Cost-effective surveillance gear unlocks new realm of high-margin integration

The increased sophistication and decreasing prices of IP-based camera technology, coupled with the proliferation of high-speed Internet connections


Ed Castillo, sales representative for All Things Digital, a pure-play parts dealer in Miami, can attest to the booming surveillance market, but at the same time has witnessed the commoditization of its hardware firsthand. In just the last year alone, Castillo has seen a 50 percent uptick in sales of IP surveillance cameras. But for All Things Digital, which performs no installations or ongoing services, margins barely hover over 15 percent on sales of hardware, peripherals, PCI connectors and software. So All Things Digital makes up for slim margins by being a volume dealer of orders ranging from $35 all the way to $25,000, depending on the size of the surveillance deployment, said Castillo, who on some days fills 50 orders.

But custom integrators like Kowalski discourage customers from being enticed by the rock-bottom surveillance hardware peddled by direct sellers like All Things Digital. "Some customers will show us things they've seen pitched in Internet pop-up windows, like the Xcam2 for $79.95, and I tell them it's junk," says Kowalski. "All of our jobs are custom. We order every camera with a specific lens. Whether it's color, black and white, high-resolution or fish-eye, each lens is chosen for the location."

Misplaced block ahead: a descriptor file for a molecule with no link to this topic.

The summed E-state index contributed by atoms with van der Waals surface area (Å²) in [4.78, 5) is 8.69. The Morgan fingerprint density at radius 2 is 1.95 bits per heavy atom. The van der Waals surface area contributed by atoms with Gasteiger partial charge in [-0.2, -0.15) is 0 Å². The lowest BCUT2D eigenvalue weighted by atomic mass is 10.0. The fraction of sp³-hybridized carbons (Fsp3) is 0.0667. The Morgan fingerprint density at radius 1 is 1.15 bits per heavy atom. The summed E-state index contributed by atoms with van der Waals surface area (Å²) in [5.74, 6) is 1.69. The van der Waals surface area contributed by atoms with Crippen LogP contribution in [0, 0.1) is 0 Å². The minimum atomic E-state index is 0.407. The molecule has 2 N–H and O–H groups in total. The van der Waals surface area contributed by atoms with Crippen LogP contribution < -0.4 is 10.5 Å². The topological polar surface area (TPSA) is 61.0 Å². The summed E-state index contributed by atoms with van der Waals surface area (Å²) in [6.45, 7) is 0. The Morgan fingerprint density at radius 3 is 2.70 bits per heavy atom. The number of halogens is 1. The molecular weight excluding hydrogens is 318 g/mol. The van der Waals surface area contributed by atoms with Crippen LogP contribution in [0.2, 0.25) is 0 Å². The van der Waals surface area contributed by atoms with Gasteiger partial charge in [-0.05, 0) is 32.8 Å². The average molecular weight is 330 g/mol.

Kowalski says flexible hardware from vendors such as Axis Communications foster such customization, but it's the integration of the custom solution that brings home the bacon.

Then there's the upsell potential for installing internal DVR recording systems in the house or using outsourced services such as Marietta, Ga.-based Video Save, an ASP for Internet-enabled live video surveillance monitoring and archiving. For a monthly charge, Video Save will record 14 days of video from each surveillance camera, archive it out of state via the Internet, and then if the house burns down, video records are safely tucked away, and can be sent to the police as evidence.

These remote video storage services are particularly useful for protecting home and small business customers in case of robbery. "A jeweler came to us once and said that a robber had come in, and took his jewels and the surveillance tape, so he had nothing to show the police," recalls Carson .

Not everyone agrees that the current market for home surveillance is a hot property. "I don't think it's taking off that fast," said Paul Bodell, vice president of business development at IQinVision, Santa Ana Heights, Calif., which manufactures and markets high performance network cameras for the industrial and surveillance markets. "Home surveillance still has a few years to mature."

But Smart Home's Ken Fairbanks sees any hiccup in the growth of the home surveillance space as merely a pattern in the market's rapid evolution. "I think we are seeing the market grow, and it's changing and evolving," he says. "The increased use of cameras is happening, and IP cameras are coming down in price. So with that you are starting to see different service providers offering incremental services. And that's the challenge."